Numbers with dementia will soon multiply

Despite our growing older population, Ireland is one of the last countries in Europe to produce a dementia strategy

Tue, Jul 29, 2014, 13:57

Ireland’s growing ageing population means that the number of people living with dementia will treble in a generation.

There are currently almost 48,000 people living with dementia, over half of whom have Alzheimer’s disease, a progressive neurodegenerative disorder. That number is expected to rise to 153,157 by 2046, according to a 2013 study, The Prevalence of Dementia in Ireland, by Suzanne Cahill and Maria Pierce.

Against these figures, the country’s first National Dementia Strategy is due to be published shortly, making Ireland one of the last countries in Europe to produce a strategy.

In 2011, the Government announced its commitment, under the Programme for Government, to the development of a National Dementia Strategy.

Last year, the Department of Health convened a working group to oversee its development. The working group is made up of the HSE, the Department of Health, clinicians, academics, the Alzheimer Society of Ireland (ASI) and service providers.


Advocacy organisation

As a key advocacy organisation, the ASI wants to ensure that the voice of the person with dementia and that of the carer is heard.

Gerry Martin, the chief executive officer of the ASI, says that through lobbying, the society has concentrated on a number of areas and is “very aware that first and foremost we need to raise awareness of the issues surrounding dementia. We need to open up a conversation”.

Martin says there is a big stigma attached to dementia.

“We don’t believe the conversation is as open as it needs to be. It’s like where we were with the issue of cancer 20 or 30 years ago. People need to be prepared to speak about dementia in a positive way, in a way that concentrates on people continuing to live well even after what is a devastating diagnosis.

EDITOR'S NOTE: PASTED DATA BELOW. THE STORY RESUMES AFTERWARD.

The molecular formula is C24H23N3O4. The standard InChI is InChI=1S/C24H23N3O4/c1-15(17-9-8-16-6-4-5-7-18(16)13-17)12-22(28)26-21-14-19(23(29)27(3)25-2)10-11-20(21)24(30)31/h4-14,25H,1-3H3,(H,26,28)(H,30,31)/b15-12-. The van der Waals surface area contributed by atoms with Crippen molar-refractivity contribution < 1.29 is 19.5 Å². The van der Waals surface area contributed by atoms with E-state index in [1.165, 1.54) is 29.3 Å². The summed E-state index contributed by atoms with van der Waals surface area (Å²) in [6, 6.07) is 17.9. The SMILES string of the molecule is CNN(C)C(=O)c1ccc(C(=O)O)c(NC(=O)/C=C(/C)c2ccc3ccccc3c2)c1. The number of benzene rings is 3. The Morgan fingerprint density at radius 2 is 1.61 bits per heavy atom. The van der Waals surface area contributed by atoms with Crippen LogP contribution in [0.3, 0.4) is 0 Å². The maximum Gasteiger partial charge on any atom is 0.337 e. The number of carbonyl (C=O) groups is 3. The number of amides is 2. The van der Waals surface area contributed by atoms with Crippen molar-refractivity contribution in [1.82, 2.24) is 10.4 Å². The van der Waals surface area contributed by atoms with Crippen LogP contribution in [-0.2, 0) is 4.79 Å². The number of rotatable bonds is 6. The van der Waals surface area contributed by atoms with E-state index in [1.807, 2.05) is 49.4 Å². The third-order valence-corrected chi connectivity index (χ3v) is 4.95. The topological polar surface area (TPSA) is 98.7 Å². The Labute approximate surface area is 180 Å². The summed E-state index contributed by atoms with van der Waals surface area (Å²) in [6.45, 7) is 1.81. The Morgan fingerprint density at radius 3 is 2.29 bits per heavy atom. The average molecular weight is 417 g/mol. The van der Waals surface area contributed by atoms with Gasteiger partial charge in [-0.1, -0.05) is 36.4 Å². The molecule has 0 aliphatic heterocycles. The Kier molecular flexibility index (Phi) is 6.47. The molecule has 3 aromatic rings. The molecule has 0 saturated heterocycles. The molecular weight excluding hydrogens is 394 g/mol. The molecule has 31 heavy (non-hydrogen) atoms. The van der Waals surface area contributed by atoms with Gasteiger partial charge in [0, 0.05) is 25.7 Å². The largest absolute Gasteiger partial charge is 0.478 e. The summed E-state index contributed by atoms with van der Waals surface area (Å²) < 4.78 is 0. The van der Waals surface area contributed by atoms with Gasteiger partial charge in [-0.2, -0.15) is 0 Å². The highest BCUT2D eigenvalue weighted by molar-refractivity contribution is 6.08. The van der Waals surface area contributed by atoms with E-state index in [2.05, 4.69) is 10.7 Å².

“Within our own services, we have noticed that people are not comfortable using words such as ‘Alzheimer’ or acknowledging that there is an issue to be faced. A serious campaign is needed to support the National Dementia Strategy.”

Dealing with a diagnosis of dementia or Alzheimer’s disease “is better than ignoring it”.

“There is no cure; let’s acknowledge that. But once people recognise the condition, they can be supported and have a better trajectory than people who are not supported. The earlier the diagnosis is made, the better. “Certain medication can have an impact on the condition but even outside the medical frame, people who can get information early will be in a position where they can plan for their own future, both in terms of care and on practical issues such as legal and financial planning.”


Lack of awareness

Martin says there is a lack of awareness about the diagnosis of dementia/ Alzheimer’s disease and about what supports are available for people who have been diagnosed.

“That leads to GPs and other healthcare professionals tending to shy away from making the diagnosis. That’s a real disaster.

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